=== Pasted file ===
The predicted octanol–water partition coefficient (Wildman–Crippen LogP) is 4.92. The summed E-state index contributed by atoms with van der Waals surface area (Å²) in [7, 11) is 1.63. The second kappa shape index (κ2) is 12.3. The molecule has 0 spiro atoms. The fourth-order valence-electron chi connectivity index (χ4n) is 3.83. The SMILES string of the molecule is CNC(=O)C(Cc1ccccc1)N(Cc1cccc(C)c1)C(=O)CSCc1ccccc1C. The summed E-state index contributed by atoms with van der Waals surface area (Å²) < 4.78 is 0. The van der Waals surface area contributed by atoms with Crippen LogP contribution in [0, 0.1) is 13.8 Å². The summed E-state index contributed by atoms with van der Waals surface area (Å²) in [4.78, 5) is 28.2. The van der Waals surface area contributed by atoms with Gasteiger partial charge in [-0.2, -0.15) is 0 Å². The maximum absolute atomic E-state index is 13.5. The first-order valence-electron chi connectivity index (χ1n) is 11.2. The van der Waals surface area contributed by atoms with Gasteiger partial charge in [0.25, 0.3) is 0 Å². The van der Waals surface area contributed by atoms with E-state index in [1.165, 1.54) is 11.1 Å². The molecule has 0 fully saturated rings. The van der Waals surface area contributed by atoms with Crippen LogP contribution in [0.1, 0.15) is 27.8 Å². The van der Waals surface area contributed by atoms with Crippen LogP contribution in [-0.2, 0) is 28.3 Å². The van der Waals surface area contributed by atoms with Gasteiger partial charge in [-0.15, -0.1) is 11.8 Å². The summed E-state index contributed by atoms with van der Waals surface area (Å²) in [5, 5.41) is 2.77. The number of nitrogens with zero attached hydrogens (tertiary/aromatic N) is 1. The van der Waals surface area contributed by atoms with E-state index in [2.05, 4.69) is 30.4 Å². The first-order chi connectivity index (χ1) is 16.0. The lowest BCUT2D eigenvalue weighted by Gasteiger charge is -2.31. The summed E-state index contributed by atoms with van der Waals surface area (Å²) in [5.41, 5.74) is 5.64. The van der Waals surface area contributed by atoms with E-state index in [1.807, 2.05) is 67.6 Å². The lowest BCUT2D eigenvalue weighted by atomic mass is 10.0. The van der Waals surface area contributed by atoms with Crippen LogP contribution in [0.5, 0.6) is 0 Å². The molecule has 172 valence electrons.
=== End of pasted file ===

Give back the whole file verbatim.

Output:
The predicted octanol–water partition coefficient (Wildman–Crippen LogP) is 4.92. The summed E-state index contributed by atoms with van der Waals surface area (Å²) in [7, 11) is 1.63. The second kappa shape index (κ2) is 12.3. The molecule has 0 spiro atoms. The fourth-order valence-electron chi connectivity index (χ4n) is 3.83. The SMILES string of the molecule is CNC(=O)C(Cc1ccccc1)N(Cc1cccc(C)c1)C(=O)CSCc1ccccc1C. The summed E-state index contributed by atoms with van der Waals surface area (Å²) < 4.78 is 0. The van der Waals surface area contributed by atoms with Crippen LogP contribution in [0, 0.1) is 13.8 Å². The summed E-state index contributed by atoms with van der Waals surface area (Å²) in [4.78, 5) is 28.2. The van der Waals surface area contributed by atoms with Gasteiger partial charge in [-0.2, -0.15) is 0 Å². The maximum absolute atomic E-state index is 13.5. The first-order valence-electron chi connectivity index (χ1n) is 11.2. The van der Waals surface area contributed by atoms with Gasteiger partial charge in [0.25, 0.3) is 0 Å². The van der Waals surface area contributed by atoms with E-state index in [1.165, 1.54) is 11.1 Å². The molecule has 0 fully saturated rings. The van der Waals surface area contributed by atoms with Crippen LogP contribution in [0.1, 0.15) is 27.8 Å². The van der Waals surface area contributed by atoms with Crippen LogP contribution in [-0.2, 0) is 28.3 Å². The van der Waals surface area contributed by atoms with Gasteiger partial charge in [-0.15, -0.1) is 11.8 Å². The summed E-state index contributed by atoms with van der Waals surface area (Å²) in [5, 5.41) is 2.77. The number of nitrogens with zero attached hydrogens (tertiary/aromatic N) is 1. The van der Waals surface area contributed by atoms with E-state index in [2.05, 4.69) is 30.4 Å². The first-order chi connectivity index (χ1) is 16.0. The lowest BCUT2D eigenvalue weighted by Gasteiger charge is -2.31. The summed E-state index contributed by atoms with van der Waals surface area (Å²) in [5.41, 5.74) is 5.64. The van der Waals surface area contributed by atoms with E-state index in [1.807, 2.05) is 67.6 Å². The lowest BCUT2D eigenvalue weighted by atomic mass is 10.0. The van der Waals surface area contributed by atoms with Crippen LogP contribution in [0.5, 0.6) is 0 Å². The molecule has 172 valence electrons.